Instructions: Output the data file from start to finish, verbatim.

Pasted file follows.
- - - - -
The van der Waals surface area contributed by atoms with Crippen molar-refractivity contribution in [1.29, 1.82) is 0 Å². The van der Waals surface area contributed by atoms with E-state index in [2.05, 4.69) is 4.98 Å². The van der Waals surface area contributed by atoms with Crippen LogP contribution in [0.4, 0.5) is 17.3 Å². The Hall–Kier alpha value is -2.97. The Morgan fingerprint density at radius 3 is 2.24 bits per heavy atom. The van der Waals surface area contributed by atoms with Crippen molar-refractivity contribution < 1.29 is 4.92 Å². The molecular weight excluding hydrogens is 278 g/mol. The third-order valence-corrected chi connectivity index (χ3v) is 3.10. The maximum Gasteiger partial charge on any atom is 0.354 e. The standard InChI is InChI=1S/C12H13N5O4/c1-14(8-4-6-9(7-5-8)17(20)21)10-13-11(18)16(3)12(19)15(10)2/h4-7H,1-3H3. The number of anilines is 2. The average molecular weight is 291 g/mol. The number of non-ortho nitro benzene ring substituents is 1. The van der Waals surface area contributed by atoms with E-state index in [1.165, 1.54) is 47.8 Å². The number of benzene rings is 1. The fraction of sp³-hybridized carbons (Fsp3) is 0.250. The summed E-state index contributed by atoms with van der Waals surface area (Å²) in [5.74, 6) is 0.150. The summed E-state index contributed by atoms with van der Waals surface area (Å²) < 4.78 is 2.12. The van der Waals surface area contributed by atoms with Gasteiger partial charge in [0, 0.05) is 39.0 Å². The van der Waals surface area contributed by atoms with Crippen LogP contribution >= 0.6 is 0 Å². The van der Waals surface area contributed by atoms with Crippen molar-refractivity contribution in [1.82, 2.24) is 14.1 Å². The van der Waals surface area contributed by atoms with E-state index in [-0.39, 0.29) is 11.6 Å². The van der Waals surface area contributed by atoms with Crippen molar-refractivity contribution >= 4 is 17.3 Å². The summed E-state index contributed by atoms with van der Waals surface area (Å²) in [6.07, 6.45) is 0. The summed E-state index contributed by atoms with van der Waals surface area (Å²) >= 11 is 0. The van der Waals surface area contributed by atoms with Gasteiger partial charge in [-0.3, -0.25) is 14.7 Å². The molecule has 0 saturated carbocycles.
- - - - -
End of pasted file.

The van der Waals surface area contributed by atoms with Crippen molar-refractivity contribution in [1.29, 1.82) is 0 Å². The van der Waals surface area contributed by atoms with E-state index in [2.05, 4.69) is 4.98 Å². The van der Waals surface area contributed by atoms with Crippen LogP contribution in [0.4, 0.5) is 17.3 Å². The Hall–Kier alpha value is -2.97. The Morgan fingerprint density at radius 3 is 2.24 bits per heavy atom. The van der Waals surface area contributed by atoms with Crippen molar-refractivity contribution < 1.29 is 4.92 Å². The molecular weight excluding hydrogens is 278 g/mol. The third-order valence-corrected chi connectivity index (χ3v) is 3.10. The maximum Gasteiger partial charge on any atom is 0.354 e. The standard InChI is InChI=1S/C12H13N5O4/c1-14(8-4-6-9(7-5-8)17(20)21)10-13-11(18)16(3)12(19)15(10)2/h4-7H,1-3H3. The number of anilines is 2. The average molecular weight is 291 g/mol. The number of non-ortho nitro benzene ring substituents is 1. The van der Waals surface area contributed by atoms with E-state index in [1.165, 1.54) is 47.8 Å². The number of benzene rings is 1. The fraction of sp³-hybridized carbons (Fsp3) is 0.250. The summed E-state index contributed by atoms with van der Waals surface area (Å²) in [5.74, 6) is 0.150. The summed E-state index contributed by atoms with van der Waals surface area (Å²) < 4.78 is 2.12. The van der Waals surface area contributed by atoms with Gasteiger partial charge in [0, 0.05) is 39.0 Å². The van der Waals surface area contributed by atoms with Crippen LogP contribution >= 0.6 is 0 Å². The van der Waals surface area contributed by atoms with Crippen molar-refractivity contribution in [1.82, 2.24) is 14.1 Å². The van der Waals surface area contributed by atoms with E-state index in [-0.39, 0.29) is 11.6 Å². The van der Waals surface area contributed by atoms with Crippen molar-refractivity contribution >= 4 is 17.3 Å². The summed E-state index contributed by atoms with van der Waals surface area (Å²) in [6.07, 6.45) is 0. The summed E-state index contributed by atoms with van der Waals surface area (Å²) >= 11 is 0. The van der Waals surface area contributed by atoms with Gasteiger partial charge in [-0.3, -0.25) is 14.7 Å². The molecule has 0 saturated carbocycles.